Sunburn protection. Pomegranates are mainly grown in the warmer areas where temperatures normally rise above 40°C. Exposure of the fruit to intense sunlight can cause sunburn damage in the form of large black spots on the fruit skin, which render the fruit unmarketable. Fruit from young trees is especially sensitive to sunburn as a result of insufficient leaf coverage on the tree. Several approaches could be taken to reduce sunburn incidence such; Avoid heavy pruning and ensure that the tree has adequate growth to allow sufficient leaf growth to protect the tree and  bagging of fruit (paper bags), adjusting of fertilization and irrigation regimes as well as orchard covering

Maturity, harvesting, and post-harvest management

Harvest maturity is normally determined by sugar and acid contents, sugar: acid ratio, and the color development of the fruit.

A pomegranate is easy to harvest and if trees are properly trained, minimal ladder work is required. Fruit is harvested by clipping them with shears – as close to the fruit as possible to prevent a sharp point of wood from piercing and rubbing against other fruit in the bin. Fruit are placed directly into picking trays or bins in the orchard. Pomegranate fruits are quite sensitive and should be handled with care to minimize bruising or scuffing.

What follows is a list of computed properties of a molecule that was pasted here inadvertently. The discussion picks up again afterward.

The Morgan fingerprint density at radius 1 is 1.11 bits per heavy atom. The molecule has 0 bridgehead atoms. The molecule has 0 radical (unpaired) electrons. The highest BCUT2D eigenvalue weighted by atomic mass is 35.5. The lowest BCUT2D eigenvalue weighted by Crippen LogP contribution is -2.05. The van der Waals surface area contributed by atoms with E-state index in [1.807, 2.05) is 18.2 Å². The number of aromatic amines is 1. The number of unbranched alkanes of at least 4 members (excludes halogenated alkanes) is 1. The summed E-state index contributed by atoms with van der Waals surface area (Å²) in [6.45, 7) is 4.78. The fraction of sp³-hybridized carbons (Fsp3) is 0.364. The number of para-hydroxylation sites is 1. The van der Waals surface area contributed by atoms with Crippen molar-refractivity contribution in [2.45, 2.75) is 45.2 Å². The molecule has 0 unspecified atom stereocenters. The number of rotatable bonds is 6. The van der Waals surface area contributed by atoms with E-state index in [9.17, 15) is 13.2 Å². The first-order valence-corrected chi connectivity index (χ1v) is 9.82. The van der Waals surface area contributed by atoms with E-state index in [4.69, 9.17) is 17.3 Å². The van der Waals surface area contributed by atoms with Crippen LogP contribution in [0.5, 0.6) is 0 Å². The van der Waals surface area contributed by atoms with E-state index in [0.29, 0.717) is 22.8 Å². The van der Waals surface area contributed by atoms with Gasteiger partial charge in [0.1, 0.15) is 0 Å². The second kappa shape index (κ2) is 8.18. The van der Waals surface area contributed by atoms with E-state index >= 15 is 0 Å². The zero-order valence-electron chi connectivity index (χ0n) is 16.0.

After harvest, fruit is transported to a sorting and packing facility with or without pre-cooling of fruit. Fruit will benefit from being placed into cold storage as soon as possible after packaging. Quality criteria such as cracks, defects, insects’ presence insect damage, rot, color, size, and weight are the most pertinent criteria used during the sorting process. Fruit could also be treated with a post harvest fungicide especially if they will be subject to longer-term cold storage. Cold damage (or chilling injury) can be observed as the browning of the white interlobular membrane and arils. Arils will also soften, resulting in higher levels of rot, and could occur if fruit are stored at too low temperatures for long periods